Why You Should Not Set New Year Resolutions Fara Joifin

Why You Should Not Set New Year Resolutions

18-Dec-2018 17:37:39

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by Fara Joifin

how-new-year-resolutions

 

It's the New Year! You may have taken some time to see what you have achieved so far, and thinking about setting some new year resolutions. But what if you were told that you shouldn’t be setting new year resolutions? Read on to know why you’ll be better off without it.

Historically, the tradition of making new year resolutions had religious origins and was started by the ancient Babylonians. They were also the first people who held celebrations for new year. At the start of each year, they would make promises to their gods.

A similar tradition was also practiced by the Romans after the emperor Julius Caesar created the calendar and established January 1 as the beginning of the new year circa 46 B.C. The Romans began each year by making promises to their god Janus, which is where the word January is said to have derived from.

Now that you have some insights on the history, let’s discuss why you should pass on setting new year resolutions.

 

You could be setting yourself up for failure

Think about it, most of new year resolutions are set in an absolute manner, which is basically setting yourself up for failure. For example, “Go to the gym 3 times every week”. Let’s be real, that’s not always going to happen. First, you won’t feel like going to the gym 3 times a week for the whole year. Then, at some point during the year, you may be travelling, or be down with the flu. Which is why resolutions tend to fail most of the time, and worse, leave the person feeling demotivated. 

 

goals-new-year

 

It is usually framed negatively

Most new year resolutions does not get you excited or fill you with passion. For example, it is very unlikely that a person actually feels passionate about quitting smoking, or losing weight. Often people try to change themselves and their behaviour from a place of "I want to stop…." e.g. eating so much, or smoking. The motivation is usually coming from fear or negative feelings such as, “I won't be attractive if I gain more weight”.

While fear can work for motivation in the short term, motivated change is not likely to be permanent. Negatively framed goals also tend to lead to self-criticism if the undesired behaviour comes back. This is because it can cause an individual to feel demotivated. On the other hand, a positive goal is one that will focus on the desired behaviour or outcome, such as “I want to feel healthy”. A positive desire can be better integrated into our mindset compared to a negative goal like, “I don’t want to be fat”.  

 

It is too restrictive

When it comes to resolution, especially new year resolutions, it usually has a concrete start date which is 1st  January.  It also has a clear-cut end date, which is often on 31st December. Often, the resolutions are made without much though put into it,  The tradition of new year resolutions usually only pose a challenge for a period of time and then most individuals tend to you fall off the bandwagon.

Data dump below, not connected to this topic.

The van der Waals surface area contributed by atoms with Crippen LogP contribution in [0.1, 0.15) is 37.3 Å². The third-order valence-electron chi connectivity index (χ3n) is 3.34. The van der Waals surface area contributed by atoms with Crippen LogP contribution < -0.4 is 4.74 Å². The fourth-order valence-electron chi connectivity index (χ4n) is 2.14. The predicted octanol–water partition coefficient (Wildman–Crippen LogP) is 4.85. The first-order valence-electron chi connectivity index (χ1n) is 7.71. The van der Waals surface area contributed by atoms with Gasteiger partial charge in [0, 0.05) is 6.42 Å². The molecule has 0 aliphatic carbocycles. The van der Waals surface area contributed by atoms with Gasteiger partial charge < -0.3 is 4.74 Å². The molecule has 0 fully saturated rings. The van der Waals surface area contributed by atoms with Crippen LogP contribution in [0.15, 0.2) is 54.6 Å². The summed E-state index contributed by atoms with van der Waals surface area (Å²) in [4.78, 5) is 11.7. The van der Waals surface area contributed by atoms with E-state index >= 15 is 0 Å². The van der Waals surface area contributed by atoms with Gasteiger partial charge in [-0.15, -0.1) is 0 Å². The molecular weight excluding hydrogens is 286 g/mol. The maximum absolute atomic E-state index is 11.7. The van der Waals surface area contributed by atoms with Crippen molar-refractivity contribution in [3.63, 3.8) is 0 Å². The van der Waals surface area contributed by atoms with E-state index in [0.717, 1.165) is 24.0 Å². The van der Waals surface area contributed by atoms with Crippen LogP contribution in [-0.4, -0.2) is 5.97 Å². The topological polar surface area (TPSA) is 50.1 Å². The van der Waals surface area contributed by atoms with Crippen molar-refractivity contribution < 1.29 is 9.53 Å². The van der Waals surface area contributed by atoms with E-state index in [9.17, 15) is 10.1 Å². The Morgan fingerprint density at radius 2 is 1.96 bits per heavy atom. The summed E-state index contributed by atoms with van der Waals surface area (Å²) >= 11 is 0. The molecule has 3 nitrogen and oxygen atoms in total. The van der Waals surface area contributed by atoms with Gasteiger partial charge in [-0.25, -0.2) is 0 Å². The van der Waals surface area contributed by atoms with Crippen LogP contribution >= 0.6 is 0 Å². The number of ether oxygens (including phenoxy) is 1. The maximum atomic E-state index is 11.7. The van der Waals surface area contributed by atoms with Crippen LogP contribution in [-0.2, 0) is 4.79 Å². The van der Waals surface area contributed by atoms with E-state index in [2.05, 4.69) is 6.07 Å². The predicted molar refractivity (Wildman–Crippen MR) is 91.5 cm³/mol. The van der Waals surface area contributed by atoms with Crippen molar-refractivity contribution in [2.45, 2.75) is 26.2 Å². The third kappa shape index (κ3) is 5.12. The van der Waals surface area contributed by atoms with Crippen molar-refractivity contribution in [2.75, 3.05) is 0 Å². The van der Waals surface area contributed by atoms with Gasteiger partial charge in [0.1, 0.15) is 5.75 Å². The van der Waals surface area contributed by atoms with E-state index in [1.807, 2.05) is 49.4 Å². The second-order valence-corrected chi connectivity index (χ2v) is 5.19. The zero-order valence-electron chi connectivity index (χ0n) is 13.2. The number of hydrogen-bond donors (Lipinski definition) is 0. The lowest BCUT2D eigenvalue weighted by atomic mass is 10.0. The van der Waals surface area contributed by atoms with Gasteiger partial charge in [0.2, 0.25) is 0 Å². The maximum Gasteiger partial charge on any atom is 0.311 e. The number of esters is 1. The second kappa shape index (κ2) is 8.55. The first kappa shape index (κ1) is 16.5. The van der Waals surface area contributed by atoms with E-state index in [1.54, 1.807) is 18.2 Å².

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So, what should you do instead?

Aside from the traditional resolution setting, there are better, more effective ways for you to reach your goals. You can focus on setting SMART goals instead. 

SMART is an acronym for the criteria to be used where you break down your goals into:

  1. Specific: Be specific about what your goals are and what you want to achieve.
  1. Measurable: Break down your goals into measurable elements to make it clearer and easier to reach.
  1. Attainable: Can you realistically achieve your goal? Weigh the effort, time and other costs it will take in order to achieve your goal.
  1. Relevant: Make sure that your goal matters to you, and that it aligns with passion and yourself personally.
  1. Timely: Provide a timeline for your goals as it will help you to stay focus and be accountable for your actions. For example, you can set milestones towards your main goal. 

Another suggestion is to set intentions. When it comes to intentions, instead of prompting a radical change in behaviour you focus on making gradual changes to the mindset and habit. Setting an intention is about giving direction or meaning to our lives. It also could mean changing an attitude about something as a way to transform or change.

A plus point about setting intentions is that you can set them daily, weekly or monthly. Unlike New Year's resolutions, it’s not necessary to initiate changes to be kept all year long. When setting an intention, our attitudes are very important.

Finally, it is crucial to take breathers and evaluate your progress. Don’t forget to keep track of your goals which can be done through monthly or even quarterly goal reviews. Don't wait for January or December to revisit your goals. Doing so will help you to stay on the right track. 

 

Topics: personal development, how-to, tips

Fara Joifin

Written by Fara Joifin

I'm an advocate of empowering others and a firm believer that we rise by lifting others. Let's #neverstoplearning

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